I am speaking here without any first-hand knowledge of Wagner’s ideas, only what I got from the operas and what little I’ve read about him. But with that in mind:
It isn’t fair, but Nazism casts a shadow over the century or so of German history that preceded it. It isn’t Wagner’s fault, but when you hear characters in a drama shouting “Heil!,” you can’t not think of Hitler. It isn’t Wagner’s fault that Hitler praised him. It isn’t entirely fair that the cult of heroism in The Ring is tainted by the similar Nazi cult. And yet this taint can’t be escaped or dismissed entirely. I suppose Hitler may have liked Brahms, too, but if he did we don’t care. What makes Wagner different is that he reportedly did talk a great deal about ideas which have some continuity with some elements of Nazism. Great evil casts a shadow backward as well as forward, and while Wagner may never have dreamed that his reputed anti-Semitism and nationalism would develop so diabolically, it can't be denied that there is continuity there.
But it must be said that there is no trace of any of this in The Ring. There is no mention of nation, no mention of race, except in the sense of family. The dramas take place in a mythological realm which is not only timeless but placeless. If Wagner thought all this had something to do with Germany (and apparently he did, at least according to George Bernard Shaw—see this post at All Manner of Thing)—such idea are outside the work itself.
One might say—and I did say to myself once or twice during The Ring—that Wagner’s world is entirely pagan. But that’s really not true; it is, rather, paganism viewed from a post-Christian distance. It’s often said that we live in a post-Christian society, and that’s largely true. But in many ways it’s been true for some 200 years now. Among other things, the 19th century interest in love as a mystical union owed something to Christianity. Real paganism, at least of the northern European variety, was a pretty hard, cold business; see Sigrid Undset’s Gunnar’s Daughter for a picture which is surely more accurate. What I have seen of the original Scandinavian legends contains love stories, but they are markedly unsentimental and unmystical. Wagner’s reworking of those sources is in many ways far more appealing, and is certainly far more sophisticated.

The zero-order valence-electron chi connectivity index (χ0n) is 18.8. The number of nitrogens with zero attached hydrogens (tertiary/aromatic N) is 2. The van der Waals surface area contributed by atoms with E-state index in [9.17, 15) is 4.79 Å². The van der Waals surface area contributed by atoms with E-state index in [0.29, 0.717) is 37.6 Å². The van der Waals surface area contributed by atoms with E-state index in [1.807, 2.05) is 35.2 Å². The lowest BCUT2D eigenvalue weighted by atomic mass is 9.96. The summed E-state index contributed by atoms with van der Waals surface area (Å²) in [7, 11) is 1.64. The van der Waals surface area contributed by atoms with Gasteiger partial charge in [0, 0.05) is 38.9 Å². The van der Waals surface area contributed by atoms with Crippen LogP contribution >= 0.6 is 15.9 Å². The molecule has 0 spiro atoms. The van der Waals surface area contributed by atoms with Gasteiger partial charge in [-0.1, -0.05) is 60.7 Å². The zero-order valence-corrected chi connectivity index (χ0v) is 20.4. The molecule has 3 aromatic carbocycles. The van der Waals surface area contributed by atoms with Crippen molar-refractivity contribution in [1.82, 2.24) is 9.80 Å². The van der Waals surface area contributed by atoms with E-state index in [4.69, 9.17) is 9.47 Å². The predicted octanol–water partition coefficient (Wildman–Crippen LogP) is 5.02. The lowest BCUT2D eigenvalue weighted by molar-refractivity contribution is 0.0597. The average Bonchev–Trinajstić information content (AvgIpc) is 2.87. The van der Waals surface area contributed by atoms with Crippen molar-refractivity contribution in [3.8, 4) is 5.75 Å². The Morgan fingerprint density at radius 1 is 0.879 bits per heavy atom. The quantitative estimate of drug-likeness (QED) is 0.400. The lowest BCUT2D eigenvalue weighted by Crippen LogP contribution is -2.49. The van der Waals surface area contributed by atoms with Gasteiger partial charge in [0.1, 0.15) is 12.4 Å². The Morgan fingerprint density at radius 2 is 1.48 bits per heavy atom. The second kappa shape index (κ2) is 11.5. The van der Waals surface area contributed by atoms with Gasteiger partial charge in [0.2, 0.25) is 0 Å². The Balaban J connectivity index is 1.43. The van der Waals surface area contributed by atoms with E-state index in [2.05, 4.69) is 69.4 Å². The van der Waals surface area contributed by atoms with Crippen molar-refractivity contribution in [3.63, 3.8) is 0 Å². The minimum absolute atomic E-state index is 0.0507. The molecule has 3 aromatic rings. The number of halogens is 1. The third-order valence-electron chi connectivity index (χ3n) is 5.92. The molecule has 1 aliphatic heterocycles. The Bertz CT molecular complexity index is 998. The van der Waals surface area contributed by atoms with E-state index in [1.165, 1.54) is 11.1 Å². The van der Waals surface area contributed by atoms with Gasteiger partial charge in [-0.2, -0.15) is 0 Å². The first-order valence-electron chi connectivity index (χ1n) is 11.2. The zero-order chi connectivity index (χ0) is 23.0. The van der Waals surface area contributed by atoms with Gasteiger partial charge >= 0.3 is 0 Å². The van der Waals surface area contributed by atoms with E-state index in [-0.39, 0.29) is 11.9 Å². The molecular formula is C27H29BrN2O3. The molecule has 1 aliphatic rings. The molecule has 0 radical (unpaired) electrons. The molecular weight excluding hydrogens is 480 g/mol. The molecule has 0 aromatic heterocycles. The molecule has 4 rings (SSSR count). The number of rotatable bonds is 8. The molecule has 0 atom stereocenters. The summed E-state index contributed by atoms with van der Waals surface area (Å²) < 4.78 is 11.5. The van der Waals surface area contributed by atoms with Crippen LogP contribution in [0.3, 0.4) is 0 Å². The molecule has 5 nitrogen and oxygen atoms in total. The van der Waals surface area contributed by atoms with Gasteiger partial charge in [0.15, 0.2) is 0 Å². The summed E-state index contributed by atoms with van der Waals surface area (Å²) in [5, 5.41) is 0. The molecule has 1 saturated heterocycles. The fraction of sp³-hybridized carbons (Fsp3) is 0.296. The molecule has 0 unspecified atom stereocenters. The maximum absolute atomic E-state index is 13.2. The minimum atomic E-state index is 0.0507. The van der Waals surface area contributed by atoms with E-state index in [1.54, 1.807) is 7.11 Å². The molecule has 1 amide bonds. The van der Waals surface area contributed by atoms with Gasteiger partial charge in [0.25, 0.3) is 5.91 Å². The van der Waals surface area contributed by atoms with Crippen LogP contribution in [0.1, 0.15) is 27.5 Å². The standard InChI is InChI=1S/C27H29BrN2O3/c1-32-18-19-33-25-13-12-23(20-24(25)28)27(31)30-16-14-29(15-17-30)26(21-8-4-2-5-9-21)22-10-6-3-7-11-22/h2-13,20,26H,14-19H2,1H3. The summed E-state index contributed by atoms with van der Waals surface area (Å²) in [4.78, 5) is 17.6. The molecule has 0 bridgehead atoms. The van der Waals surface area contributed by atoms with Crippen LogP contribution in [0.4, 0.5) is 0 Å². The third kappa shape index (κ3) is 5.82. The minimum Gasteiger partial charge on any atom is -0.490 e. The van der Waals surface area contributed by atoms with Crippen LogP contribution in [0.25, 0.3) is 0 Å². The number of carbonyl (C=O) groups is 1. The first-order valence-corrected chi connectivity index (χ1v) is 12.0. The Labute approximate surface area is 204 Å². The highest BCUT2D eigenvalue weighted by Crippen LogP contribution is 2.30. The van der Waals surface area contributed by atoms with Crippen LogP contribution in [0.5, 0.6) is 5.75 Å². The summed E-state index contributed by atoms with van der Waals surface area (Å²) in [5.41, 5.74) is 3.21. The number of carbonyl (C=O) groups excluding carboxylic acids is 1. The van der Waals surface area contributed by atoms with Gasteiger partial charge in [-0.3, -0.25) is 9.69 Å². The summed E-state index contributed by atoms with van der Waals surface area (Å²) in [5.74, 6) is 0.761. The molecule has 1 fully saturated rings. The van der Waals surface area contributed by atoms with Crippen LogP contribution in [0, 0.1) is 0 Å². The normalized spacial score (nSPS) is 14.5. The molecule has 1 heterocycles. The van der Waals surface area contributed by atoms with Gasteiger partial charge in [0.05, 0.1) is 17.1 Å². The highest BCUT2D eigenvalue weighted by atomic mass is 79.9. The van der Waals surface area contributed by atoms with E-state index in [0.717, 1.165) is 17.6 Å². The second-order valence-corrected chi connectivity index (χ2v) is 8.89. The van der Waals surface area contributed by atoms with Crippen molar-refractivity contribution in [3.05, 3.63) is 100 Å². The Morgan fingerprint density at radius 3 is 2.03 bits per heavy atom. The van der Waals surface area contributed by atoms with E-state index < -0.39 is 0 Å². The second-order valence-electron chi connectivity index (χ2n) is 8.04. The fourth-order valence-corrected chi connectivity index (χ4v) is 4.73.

But there is something morbid in it; there is something morbid in much of Romanticism, in the artistic sensibility of the 19th century, I think, and Wagner brings it out more clearly than most. Where Christianity has love conquering death and bringing life, Wagner seems to make love and death the same thing, a mystical annihilation which may have more in common with some idea of union with the One than with the Christian idea of a personal union with God in which the person still exists. There is no God here; the frequent talk of “holiness” seems to have to do with Romantic ideas about “the holiness of the heart’s affections” (Keats). I'm not prepared to defend this statement, but intuitively it seems to me that the Wagnerian combination of morbid romanticism and hero-worship has as much to do with Nazism as Wagner's explicitly political and social thinking.
By the way, these recordings—at least I think they’re the same ones—are going to be available on DVD this fall. My first thought on reading that announcement at the end of the credits was that I must have them; my second was that the experience I’ve just had is probably unrepeatable and that the attempt to repeat it would probably be a mistake.